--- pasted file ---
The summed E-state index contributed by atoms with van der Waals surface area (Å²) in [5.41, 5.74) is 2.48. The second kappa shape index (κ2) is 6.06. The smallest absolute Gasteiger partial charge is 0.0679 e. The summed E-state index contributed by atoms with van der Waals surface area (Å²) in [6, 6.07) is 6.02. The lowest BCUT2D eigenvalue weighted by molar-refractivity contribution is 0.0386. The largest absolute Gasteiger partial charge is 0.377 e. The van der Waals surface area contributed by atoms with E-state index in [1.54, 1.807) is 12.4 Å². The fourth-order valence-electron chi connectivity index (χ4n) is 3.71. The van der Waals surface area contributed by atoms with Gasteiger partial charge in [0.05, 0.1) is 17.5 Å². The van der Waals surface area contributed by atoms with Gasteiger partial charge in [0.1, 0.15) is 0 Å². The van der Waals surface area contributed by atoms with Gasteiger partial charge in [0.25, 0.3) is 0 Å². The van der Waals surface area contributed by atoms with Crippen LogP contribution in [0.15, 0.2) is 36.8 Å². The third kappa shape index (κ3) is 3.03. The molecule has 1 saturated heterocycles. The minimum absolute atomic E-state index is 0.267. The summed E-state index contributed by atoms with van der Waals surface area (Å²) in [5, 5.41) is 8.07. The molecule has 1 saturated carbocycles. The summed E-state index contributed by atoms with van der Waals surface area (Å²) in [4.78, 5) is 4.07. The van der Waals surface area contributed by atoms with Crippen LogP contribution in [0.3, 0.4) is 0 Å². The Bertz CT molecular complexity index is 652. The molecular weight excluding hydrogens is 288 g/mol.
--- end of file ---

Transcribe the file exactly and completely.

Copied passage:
The summed E-state index contributed by atoms with van der Waals surface area (Å²) in [5.41, 5.74) is 2.48. The second kappa shape index (κ2) is 6.06. The smallest absolute Gasteiger partial charge is 0.0679 e. The summed E-state index contributed by atoms with van der Waals surface area (Å²) in [6, 6.07) is 6.02. The lowest BCUT2D eigenvalue weighted by molar-refractivity contribution is 0.0386. The largest absolute Gasteiger partial charge is 0.377 e. The van der Waals surface area contributed by atoms with E-state index in [1.54, 1.807) is 12.4 Å². The fourth-order valence-electron chi connectivity index (χ4n) is 3.71. The van der Waals surface area contributed by atoms with Gasteiger partial charge in [0.05, 0.1) is 17.5 Å². The van der Waals surface area contributed by atoms with Gasteiger partial charge in [0.1, 0.15) is 0 Å². The van der Waals surface area contributed by atoms with Gasteiger partial charge in [0.25, 0.3) is 0 Å². The van der Waals surface area contributed by atoms with Crippen LogP contribution in [0.15, 0.2) is 36.8 Å². The third kappa shape index (κ3) is 3.03. The molecule has 1 saturated heterocycles. The minimum absolute atomic E-state index is 0.267. The summed E-state index contributed by atoms with van der Waals surface area (Å²) in [5, 5.41) is 8.07. The molecule has 1 saturated carbocycles. The summed E-state index contributed by atoms with van der Waals surface area (Å²) in [4.78, 5) is 4.07. The van der Waals surface area contributed by atoms with Crippen LogP contribution in [0.3, 0.4) is 0 Å². The Bertz CT molecular complexity index is 652. The molecular weight excluding hydrogens is 288 g/mol.